The House transportation package is a non-starter. Itâ€™s over spent [sic] by hundreds of millions of dollars. We simply do not have enough resources to make it happen. That is irresponsible and is the kind of budgeting that has hurt our state for years. It is particularly not a good deal for our district. The Senatâ€™es [sic] proposal actually funds projects [the House version doesn’t?] and will help get our state and district moving again. Please click here to see what projects are funded in our district.
In the email he sent out to constituents, Tom wrote:
Weâ€™ve built a connection between parts of the general fund and education which has driven us into a corner. We are in a situation where we have to fund education at the expense of moving goods, people and services that in turn fund our stateâ€™s education system. Our habits have done two things; short changed our kidsâ€™ education and created unsustainable transportation funding.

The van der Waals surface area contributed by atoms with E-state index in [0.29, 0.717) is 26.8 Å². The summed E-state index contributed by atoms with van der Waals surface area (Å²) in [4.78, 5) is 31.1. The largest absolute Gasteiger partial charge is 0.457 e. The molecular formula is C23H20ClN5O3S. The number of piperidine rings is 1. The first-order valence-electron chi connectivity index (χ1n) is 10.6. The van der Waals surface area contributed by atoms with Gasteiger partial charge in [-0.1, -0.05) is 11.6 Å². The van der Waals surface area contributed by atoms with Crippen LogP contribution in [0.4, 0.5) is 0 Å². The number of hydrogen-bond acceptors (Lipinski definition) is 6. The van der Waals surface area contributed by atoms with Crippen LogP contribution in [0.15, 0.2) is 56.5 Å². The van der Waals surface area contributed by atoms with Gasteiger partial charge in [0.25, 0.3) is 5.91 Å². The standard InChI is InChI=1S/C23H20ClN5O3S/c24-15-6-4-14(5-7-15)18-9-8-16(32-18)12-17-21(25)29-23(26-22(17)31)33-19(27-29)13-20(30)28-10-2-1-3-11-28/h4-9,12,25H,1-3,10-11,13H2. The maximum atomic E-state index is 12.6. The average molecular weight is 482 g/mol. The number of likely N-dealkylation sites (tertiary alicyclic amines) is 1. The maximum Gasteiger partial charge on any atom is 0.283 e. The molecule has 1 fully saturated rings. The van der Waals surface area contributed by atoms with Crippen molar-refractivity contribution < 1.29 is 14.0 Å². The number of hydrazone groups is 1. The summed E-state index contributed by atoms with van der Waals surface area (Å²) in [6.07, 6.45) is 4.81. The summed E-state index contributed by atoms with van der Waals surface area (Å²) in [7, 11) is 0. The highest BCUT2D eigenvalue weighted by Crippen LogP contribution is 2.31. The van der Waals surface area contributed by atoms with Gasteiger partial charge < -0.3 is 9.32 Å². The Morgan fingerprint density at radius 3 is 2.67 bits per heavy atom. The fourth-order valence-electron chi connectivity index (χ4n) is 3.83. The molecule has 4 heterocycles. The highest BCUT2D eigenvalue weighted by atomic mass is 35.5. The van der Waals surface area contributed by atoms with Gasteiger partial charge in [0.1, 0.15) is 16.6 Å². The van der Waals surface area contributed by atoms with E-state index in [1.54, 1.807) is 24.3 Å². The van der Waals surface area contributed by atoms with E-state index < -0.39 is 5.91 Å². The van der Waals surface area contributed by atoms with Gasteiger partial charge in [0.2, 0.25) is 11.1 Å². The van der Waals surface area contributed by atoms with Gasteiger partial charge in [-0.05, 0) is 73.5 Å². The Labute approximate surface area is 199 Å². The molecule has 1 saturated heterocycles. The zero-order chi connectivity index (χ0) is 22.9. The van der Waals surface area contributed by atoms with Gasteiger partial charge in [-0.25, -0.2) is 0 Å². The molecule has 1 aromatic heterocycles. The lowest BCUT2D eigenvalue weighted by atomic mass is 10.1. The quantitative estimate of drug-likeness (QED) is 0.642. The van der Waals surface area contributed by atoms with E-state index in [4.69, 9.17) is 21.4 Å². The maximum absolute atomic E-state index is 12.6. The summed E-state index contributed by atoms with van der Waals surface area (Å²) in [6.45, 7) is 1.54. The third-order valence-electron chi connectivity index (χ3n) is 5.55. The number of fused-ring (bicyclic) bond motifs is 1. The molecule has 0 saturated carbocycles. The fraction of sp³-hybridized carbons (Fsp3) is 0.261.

But the proposal by the Senate Majority Coalition would worsen the funding situation for education by exempting transportation projects from the sales tax, thus starving schools of funds.
With the increase in population, the need to rebuild 520, the increased needs to fund K-12 education mandated by the McCleary decision, and the expiration in May of the congestion reduction charge for registrations, there’s no way to pay for needed transportation and education investments without additional revenue.Â Â Â Â The extreme anti-tax ideology of today’s GOP is resulting in increased concentration of wealth. Washington State has the most regressive tax system in the country. So, ideally the additional revenue would involve a tax on capital gains, elimination of tax breaks for rich corporations, or a tax on high-incomes.